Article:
The clear, strong voices of a boys' choir could be heard early yesterday at Arlington National Cemetery singing "Boze Cos Polske" (God Who Blessed Poland).

Ignace Jan Paderewski, the Polish patriot, statesman and musician who was being remembered at a wreath-laying ceremony, undoubtedly would have been pleased, epecially by the last verse, which calls for the return of a free Poland.

The 40 boys from St. Mary's Preparatory and Frank Baranowski, dean of the Orchard Lake, Mich., school, had gathered outside the USS Maine Memorial, where Paderewski's body is entombed.

Paderewski's remains have rested in the otherwise barren tomb inside a cedar box on wheels since shortly after he died at the age of 80 in 1941. Hundreds of thousands of Poles await the fulfilment of a pledge originally made by President Franklin D. Roosevelt that the world-famous pianist's body would be returned to his homeland when Poland was free.

"There's no question in my mind he's going to remain here for some time in the future, given the current situation in Poland," said Baranowski, who, along with his students and Washington-area Polish leaders, wore a black button bearing Paderewski's name and red and white ribbons, Poland's colors.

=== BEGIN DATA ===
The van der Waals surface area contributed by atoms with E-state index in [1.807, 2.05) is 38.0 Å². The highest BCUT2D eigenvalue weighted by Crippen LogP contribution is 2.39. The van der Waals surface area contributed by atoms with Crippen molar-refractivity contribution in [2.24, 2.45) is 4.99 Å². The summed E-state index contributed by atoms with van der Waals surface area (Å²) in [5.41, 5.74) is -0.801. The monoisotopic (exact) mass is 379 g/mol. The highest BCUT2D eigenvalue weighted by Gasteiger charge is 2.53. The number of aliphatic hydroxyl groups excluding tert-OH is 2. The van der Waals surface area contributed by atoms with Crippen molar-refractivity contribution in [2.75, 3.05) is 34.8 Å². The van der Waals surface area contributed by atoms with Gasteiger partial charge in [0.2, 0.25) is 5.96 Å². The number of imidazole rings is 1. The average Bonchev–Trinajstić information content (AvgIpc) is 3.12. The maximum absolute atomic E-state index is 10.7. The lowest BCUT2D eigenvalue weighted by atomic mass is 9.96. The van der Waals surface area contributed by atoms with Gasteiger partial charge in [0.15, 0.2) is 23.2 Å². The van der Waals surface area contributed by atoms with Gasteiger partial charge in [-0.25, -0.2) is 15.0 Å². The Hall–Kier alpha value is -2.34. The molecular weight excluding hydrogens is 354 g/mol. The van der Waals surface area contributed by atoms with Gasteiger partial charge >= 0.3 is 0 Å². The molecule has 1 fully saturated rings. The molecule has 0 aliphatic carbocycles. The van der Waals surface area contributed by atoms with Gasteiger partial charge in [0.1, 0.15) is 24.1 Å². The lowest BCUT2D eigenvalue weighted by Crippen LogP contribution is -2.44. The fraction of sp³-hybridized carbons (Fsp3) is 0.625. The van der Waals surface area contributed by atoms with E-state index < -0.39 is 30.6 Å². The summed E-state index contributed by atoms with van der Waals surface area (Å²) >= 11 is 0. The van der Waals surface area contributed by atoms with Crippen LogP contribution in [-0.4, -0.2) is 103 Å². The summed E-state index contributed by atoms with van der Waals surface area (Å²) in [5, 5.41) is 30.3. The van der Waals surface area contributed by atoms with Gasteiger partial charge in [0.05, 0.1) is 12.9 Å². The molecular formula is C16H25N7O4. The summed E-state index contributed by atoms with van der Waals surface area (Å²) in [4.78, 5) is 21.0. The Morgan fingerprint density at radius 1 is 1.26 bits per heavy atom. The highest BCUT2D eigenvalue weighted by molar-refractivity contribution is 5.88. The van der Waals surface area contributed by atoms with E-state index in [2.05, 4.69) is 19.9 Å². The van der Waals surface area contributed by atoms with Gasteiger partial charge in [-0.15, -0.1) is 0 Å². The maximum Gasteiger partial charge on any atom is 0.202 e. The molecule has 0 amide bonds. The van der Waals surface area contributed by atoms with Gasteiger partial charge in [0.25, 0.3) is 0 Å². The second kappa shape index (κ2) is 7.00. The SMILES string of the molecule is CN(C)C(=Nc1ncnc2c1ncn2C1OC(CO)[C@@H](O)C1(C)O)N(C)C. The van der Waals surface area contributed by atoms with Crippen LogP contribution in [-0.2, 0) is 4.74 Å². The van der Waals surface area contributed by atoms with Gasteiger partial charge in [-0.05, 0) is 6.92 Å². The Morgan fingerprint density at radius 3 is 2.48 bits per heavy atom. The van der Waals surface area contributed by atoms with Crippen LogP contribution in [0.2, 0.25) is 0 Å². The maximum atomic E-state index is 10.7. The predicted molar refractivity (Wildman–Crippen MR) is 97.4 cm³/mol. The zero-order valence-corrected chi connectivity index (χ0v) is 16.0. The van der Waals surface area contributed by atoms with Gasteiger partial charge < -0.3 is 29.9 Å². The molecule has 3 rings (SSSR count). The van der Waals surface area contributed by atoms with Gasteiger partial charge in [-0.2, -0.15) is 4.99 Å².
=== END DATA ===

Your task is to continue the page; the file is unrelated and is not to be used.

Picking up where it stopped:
Baranowski and the students from St. Mary's, which is affiliated with the Polish Seminary of America, are here for the inaugural festivities, and to drum up support for a nationwide campaign to persuade Congress to confer honorary U.S. citizenship on Paderewski.

"It's a very restricted privilege," Baranowski said. "You have to have a good cause and a good case." Baranowski, along with Myra Lenard, national executive director of the Polish-American Congress, and her husband, Casimir, president of the group's local chapter, recounted the pianist's accomplishments.

Paderewski, who was called "perhaps the greatest living man" by Supreme Court Justice Harlan Stone, initially gained his fame as a pianist. That reputation was soon matched by one as a statesman and humanitarian.

During World War I, he donated his income to war victims, and became the prime force in the restoration of Poland as a nation through the Versailles Treaty. He subsequently served as ambassador to the United States, and the first premier and foreign minister of the Republic of Poland. During the Depression, he helped raised funds for hungry Americans, and served as president of the Polish Parliament in exile during World War II.

Paderewski was decorated by many nations, but it was the United States he loved and believed to be Poland's true friend, said Myra Lenard. He loved this country so much, she said, that he asked that his heart be kept here. It has been enshrined in a Brooklyn mausoleum.